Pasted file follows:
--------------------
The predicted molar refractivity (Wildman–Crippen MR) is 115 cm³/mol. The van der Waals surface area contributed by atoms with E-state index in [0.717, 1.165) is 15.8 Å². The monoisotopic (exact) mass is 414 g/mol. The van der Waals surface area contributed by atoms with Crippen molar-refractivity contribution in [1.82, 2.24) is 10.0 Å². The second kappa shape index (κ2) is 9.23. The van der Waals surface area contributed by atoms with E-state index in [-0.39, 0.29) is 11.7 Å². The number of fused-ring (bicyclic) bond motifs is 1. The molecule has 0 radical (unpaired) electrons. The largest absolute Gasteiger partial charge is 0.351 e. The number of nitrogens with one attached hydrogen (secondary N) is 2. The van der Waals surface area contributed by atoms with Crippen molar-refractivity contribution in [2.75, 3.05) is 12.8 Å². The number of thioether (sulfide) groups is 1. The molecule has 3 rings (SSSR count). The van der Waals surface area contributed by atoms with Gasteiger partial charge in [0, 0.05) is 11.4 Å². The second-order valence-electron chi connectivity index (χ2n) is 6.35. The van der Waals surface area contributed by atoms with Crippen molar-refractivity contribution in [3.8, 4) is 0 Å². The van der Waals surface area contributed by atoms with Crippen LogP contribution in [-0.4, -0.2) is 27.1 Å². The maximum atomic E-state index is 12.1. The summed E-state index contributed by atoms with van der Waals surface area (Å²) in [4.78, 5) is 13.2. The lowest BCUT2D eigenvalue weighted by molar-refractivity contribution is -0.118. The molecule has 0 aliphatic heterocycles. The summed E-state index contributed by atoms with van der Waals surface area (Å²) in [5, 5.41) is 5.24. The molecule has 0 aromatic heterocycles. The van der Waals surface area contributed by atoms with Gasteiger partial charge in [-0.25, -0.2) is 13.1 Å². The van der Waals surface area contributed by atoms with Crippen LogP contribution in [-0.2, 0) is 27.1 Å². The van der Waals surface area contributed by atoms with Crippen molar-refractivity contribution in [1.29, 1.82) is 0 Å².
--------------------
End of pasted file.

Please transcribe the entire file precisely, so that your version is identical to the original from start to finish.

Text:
The predicted molar refractivity (Wildman–Crippen MR) is 115 cm³/mol. The van der Waals surface area contributed by atoms with E-state index in [0.717, 1.165) is 15.8 Å². The monoisotopic (exact) mass is 414 g/mol. The van der Waals surface area contributed by atoms with Crippen molar-refractivity contribution in [1.82, 2.24) is 10.0 Å². The second kappa shape index (κ2) is 9.23. The van der Waals surface area contributed by atoms with E-state index in [-0.39, 0.29) is 11.7 Å². The number of fused-ring (bicyclic) bond motifs is 1. The molecule has 0 radical (unpaired) electrons. The largest absolute Gasteiger partial charge is 0.351 e. The number of nitrogens with one attached hydrogen (secondary N) is 2. The van der Waals surface area contributed by atoms with Crippen molar-refractivity contribution in [2.75, 3.05) is 12.8 Å². The number of thioether (sulfide) groups is 1. The molecule has 3 rings (SSSR count). The van der Waals surface area contributed by atoms with Gasteiger partial charge in [0, 0.05) is 11.4 Å². The second-order valence-electron chi connectivity index (χ2n) is 6.35. The van der Waals surface area contributed by atoms with Crippen molar-refractivity contribution in [3.8, 4) is 0 Å². The van der Waals surface area contributed by atoms with Crippen LogP contribution in [-0.4, -0.2) is 27.1 Å². The maximum atomic E-state index is 12.1. The summed E-state index contributed by atoms with van der Waals surface area (Å²) in [4.78, 5) is 13.2. The lowest BCUT2D eigenvalue weighted by molar-refractivity contribution is -0.118. The molecule has 0 aliphatic heterocycles. The summed E-state index contributed by atoms with van der Waals surface area (Å²) in [5, 5.41) is 5.24. The molecule has 0 aromatic heterocycles. The van der Waals surface area contributed by atoms with Gasteiger partial charge in [-0.25, -0.2) is 13.1 Å². The van der Waals surface area contributed by atoms with Crippen LogP contribution in [-0.2, 0) is 27.1 Å². The van der Waals surface area contributed by atoms with Crippen molar-refractivity contribution in [1.29, 1.82) is 0 Å².